Feast of Tabernacles and the Marriage Supper of the Lamb

Today is called in the Biblical calendar “Hoshana Raba”, meaning the Day of Great Salvation.  In Hebrew Salvation doesn’t just mean saved from this earth for an eternal home.  It means salvation to every area of one’s life.  Salvation to your health, to your finances, to your relationships, to your future, to your ministry, to your business, and to your family.  It is the Day according to Deuteronomy 16:16 when all of Israel would come to Jerusalem to give their Feast of Tabernacles offering.  Tens of thousands would gather at the Temple Mound for the Feast of Tabernacles to bring their offering to the High Priest.  The richness and mysterious of this feast have not been taught or seen since we have lost the Jewishness of your Savior, Yeshua.  There are way to many symbolism and mysteries to tell in just one blog.  But I want to give you glimpse of at least two or three on this great day.  This is the final day of the Seven Day Feast called Tabernacles found in Deut. 16 and Lev. 23.

The Gospels record that our Lord Jesus not only celebrated this festival, but He took traditional  elements of the celebration and applied them to His own life and mission. We find this particularly in John 7 and 8 where Jesus uses two traditional symbols from the Feast of Tabernacles celebration, water and light, to help the people understand who He is and what He offers.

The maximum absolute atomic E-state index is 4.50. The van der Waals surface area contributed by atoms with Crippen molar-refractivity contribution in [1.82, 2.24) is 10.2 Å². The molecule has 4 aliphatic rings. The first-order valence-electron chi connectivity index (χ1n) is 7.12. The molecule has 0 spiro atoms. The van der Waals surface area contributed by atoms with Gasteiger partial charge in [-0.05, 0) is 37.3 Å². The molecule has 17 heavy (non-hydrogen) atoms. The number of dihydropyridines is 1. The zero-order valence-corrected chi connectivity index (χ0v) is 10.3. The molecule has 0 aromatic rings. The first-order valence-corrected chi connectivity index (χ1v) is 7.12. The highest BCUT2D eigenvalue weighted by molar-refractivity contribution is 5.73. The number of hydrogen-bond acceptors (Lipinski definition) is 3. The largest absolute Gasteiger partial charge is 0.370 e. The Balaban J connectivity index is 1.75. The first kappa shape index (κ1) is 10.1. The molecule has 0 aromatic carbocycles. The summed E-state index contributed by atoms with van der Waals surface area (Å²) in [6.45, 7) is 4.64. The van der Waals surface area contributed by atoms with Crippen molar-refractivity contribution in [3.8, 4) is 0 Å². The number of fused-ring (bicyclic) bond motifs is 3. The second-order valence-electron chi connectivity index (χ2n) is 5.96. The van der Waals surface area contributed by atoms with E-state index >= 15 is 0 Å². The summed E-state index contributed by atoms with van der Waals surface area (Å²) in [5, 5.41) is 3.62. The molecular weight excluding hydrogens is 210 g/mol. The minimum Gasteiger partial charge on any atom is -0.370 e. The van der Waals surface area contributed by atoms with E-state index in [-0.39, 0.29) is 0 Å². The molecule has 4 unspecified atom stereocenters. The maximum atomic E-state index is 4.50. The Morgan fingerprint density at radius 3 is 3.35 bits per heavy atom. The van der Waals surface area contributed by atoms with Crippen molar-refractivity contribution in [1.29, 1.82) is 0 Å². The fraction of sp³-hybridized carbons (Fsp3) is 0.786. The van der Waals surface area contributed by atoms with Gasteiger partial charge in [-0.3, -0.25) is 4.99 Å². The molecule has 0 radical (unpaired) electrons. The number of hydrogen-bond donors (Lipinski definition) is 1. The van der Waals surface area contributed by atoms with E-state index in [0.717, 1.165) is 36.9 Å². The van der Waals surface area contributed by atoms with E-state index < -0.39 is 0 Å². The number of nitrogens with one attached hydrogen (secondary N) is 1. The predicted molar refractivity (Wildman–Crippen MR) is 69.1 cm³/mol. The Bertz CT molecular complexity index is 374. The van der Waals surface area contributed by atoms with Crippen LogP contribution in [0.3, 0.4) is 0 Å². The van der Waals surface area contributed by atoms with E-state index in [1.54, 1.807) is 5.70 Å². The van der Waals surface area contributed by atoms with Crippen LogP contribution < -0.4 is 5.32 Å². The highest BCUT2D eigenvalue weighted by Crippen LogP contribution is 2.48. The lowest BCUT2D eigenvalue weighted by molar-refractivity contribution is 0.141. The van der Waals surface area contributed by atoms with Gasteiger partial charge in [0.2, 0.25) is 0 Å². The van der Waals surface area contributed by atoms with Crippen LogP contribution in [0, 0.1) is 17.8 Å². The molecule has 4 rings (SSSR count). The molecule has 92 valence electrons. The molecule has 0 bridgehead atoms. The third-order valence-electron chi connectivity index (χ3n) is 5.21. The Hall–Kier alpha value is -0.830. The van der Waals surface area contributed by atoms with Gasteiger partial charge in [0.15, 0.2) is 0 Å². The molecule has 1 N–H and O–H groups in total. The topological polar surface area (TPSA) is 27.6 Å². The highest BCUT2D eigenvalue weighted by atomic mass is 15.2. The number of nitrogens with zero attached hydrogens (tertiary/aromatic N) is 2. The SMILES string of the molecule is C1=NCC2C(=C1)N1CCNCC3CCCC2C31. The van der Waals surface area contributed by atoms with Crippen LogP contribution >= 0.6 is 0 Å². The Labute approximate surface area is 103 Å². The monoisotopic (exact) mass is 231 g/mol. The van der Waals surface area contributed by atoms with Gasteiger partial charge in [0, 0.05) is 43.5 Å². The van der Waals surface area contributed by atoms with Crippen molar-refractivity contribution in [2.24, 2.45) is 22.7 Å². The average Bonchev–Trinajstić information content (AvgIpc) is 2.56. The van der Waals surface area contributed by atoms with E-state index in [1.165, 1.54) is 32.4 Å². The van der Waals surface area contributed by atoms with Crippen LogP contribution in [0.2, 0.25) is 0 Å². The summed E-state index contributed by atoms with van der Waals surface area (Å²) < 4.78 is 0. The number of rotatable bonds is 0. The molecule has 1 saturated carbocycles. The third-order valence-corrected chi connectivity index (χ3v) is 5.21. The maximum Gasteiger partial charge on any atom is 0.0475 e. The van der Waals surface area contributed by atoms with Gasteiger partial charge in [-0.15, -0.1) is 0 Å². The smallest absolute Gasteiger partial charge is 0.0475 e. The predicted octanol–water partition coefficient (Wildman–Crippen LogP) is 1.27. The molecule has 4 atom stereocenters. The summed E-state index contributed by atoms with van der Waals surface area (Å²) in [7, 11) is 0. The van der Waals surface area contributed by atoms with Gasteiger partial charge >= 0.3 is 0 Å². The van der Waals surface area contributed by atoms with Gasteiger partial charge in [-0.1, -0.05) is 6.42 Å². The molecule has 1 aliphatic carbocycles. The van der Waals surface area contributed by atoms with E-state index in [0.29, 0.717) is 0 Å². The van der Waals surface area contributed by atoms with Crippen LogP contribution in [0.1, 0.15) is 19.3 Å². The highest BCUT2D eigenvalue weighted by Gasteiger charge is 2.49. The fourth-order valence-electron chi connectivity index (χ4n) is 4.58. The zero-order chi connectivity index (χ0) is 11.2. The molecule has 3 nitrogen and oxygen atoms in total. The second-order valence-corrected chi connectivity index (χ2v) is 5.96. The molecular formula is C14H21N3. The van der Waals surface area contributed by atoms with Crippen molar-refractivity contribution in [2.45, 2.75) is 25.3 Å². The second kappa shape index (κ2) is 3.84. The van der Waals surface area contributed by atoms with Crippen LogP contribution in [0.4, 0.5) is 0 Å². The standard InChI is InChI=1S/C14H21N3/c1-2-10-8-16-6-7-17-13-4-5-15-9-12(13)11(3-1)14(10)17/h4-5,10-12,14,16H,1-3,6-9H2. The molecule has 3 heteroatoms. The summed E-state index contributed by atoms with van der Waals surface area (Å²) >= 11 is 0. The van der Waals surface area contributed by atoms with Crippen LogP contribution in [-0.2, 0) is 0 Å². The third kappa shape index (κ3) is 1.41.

John 7:37-38, “On the last day, that great day of the feast, Jesus stood and cried out, saying, “If anyone thirsts, let him come to Me and drink. 38 He who believes in Me, as the Scripture has said, out of his heart will flow rivers of living water.” 39 But this He spoke concerning the Spirit, whom those believing in Him would receive; for the Holy[h] Spirit was not yet given, because Jesus was not yet glorified.